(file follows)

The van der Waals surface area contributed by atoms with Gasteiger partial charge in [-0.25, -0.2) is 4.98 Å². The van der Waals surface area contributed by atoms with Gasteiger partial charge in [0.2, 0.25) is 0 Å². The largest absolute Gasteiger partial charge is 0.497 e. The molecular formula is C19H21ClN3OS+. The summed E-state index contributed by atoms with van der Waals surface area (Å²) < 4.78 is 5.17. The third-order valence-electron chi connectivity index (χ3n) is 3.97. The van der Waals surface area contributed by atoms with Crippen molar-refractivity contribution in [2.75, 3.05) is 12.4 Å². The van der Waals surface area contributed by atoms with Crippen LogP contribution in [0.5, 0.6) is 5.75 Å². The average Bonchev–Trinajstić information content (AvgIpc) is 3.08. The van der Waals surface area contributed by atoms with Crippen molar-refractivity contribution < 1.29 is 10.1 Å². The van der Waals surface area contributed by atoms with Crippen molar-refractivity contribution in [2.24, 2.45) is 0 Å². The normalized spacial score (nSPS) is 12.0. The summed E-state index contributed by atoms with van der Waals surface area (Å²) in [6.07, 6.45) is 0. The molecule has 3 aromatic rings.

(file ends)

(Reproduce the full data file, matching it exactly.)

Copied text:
The van der Waals surface area contributed by atoms with Gasteiger partial charge in [-0.25, -0.2) is 4.98 Å². The van der Waals surface area contributed by atoms with Gasteiger partial charge in [0.2, 0.25) is 0 Å². The largest absolute Gasteiger partial charge is 0.497 e. The molecular formula is C19H21ClN3OS+. The summed E-state index contributed by atoms with van der Waals surface area (Å²) < 4.78 is 5.17. The third-order valence-electron chi connectivity index (χ3n) is 3.97. The van der Waals surface area contributed by atoms with Crippen molar-refractivity contribution in [2.75, 3.05) is 12.4 Å². The van der Waals surface area contributed by atoms with Crippen LogP contribution in [0.5, 0.6) is 5.75 Å². The average Bonchev–Trinajstić information content (AvgIpc) is 3.08. The van der Waals surface area contributed by atoms with Crippen molar-refractivity contribution < 1.29 is 10.1 Å². The van der Waals surface area contributed by atoms with Crippen molar-refractivity contribution in [2.24, 2.45) is 0 Å². The normalized spacial score (nSPS) is 12.0. The summed E-state index contributed by atoms with van der Waals surface area (Å²) in [6.07, 6.45) is 0. The molecule has 3 aromatic rings.